Love and money: 5 ways to strengthen your relationship

Couples who communicate about money could be more likely to go the distance.

Article published: February 05, 2024


In this article:

  • Financial stress has continued to affect relationships, with a nearly 20% increase in couples reporting that they fought over money in 2023 vs. 2022.
  • Better communication can help you reveal underlying issues and resolve disagreements.
  • Talk to your financial planner if you need help finding common ground or coming up with solutions.


Valentine’s Day has a reputation as the most romantic day of the year – a celebration of the love and support you share with your spouse or partner. And that’s probably not all you share; you might share children, a home, long-term goals and, of course, your finances. Any of those can be a source of joy – and sometimes contention.

Money issues are particularly notorious as one of the top issues couples disagree on. And in times of economic stress, like we’ve experienced in the last few years, it can get worse. In fact, nearly 20% more respondents to our latest research survey, Everyday Wealth in America, reported fighting about money in 2023 vs. 2022.

The good news is that the survey also revealed clear differences between the behaviors of married couples and those who had divorced. Unsurprisingly, as in almost all aspects of a relationship, communication is key.

This Valentine’s Day, perhaps the best gift you can give your spouse or partner is a commitment to better communicating about money. Here are five ways to get started:




Have a money talk that goes beyond dollars and cents

Hopefully, you’ve had many, many money conversations at this point. They can range from tactical (“How much did we budget for groceries this month?”) to big picture (“Should we take out a home equity loan to redo the kitchen?”).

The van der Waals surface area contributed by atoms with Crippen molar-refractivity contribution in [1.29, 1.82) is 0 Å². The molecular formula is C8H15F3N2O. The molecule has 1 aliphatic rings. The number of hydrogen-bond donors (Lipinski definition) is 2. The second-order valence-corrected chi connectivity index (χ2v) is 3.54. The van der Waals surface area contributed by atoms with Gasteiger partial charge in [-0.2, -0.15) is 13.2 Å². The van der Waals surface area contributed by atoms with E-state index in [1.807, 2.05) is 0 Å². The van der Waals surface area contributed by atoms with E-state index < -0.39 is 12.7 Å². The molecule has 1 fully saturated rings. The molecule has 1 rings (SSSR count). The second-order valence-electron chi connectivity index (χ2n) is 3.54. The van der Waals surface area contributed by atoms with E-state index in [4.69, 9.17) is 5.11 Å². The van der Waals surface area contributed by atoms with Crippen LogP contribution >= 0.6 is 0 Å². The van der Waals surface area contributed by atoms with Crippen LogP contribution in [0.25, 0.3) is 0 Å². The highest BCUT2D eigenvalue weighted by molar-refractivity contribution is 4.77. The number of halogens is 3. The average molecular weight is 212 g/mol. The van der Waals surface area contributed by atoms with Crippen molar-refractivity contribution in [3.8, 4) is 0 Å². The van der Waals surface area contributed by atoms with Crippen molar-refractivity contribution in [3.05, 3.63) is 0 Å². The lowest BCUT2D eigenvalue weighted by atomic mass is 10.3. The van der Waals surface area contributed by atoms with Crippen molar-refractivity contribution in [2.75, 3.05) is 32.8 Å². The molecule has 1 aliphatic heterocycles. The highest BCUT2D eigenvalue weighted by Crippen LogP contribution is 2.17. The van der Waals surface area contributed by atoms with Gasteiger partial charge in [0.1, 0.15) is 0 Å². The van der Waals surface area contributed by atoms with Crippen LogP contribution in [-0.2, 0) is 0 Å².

But what many people often fail to confront – even on their own – is their core money beliefs. You draw on these beliefs every time you make a decision about money, but you might never have thought about them, let alone discussed them with your partner.

Set aside some time to talk about your reaction to statements like the ones below. And share the “why” behind your reactions – are you being guided by how your parents handled money? A past relationship or experience? Your personal morals and values?

True or false? Money beliefs to discuss with your partner

  • Having more money is always better than having less money
  • Money can make you greedy or selfish
  • I don’t deserve my money
  • My money is a reflection of my value
  • Saving money is always better than spending it
  • Money is meant to be shared
  • Protecting your money is better than risking it

In our survey, divorcees were much more likely to say they had fought over money and almost two-thirds agreed that it had contributed to the divorce. But understanding your partner’s core money beliefs can bring you closer together and help you see their point of view. And that can reduce friction and stop disagreements from turning into arguments.




Envision your retirement together

Even couples who have the money talk before marriage and find they’re in agreement about debt, saving vs. spending and how their finances will be shared often don’t address one big topic – their goals for retirement.

This was much more common among divorcees in our survey – nearly a third said they’d never had a conversation about it. Among married couples, more than 60% said they were always or usually aligned on their vision for retirement, but it varied widely by age, with younger couples feeling much less confident and older ones much more so.

Retirement may be decades away, but it’s never too early to start talking about what you want it to look like. How much will you travel? Will you downsize or move away? Will you keep working in some capacity?

Talking about your retirement vision won’t just help you avoid future surprises, it can also get you excited about the future and inspire you to do even more to reach your goals.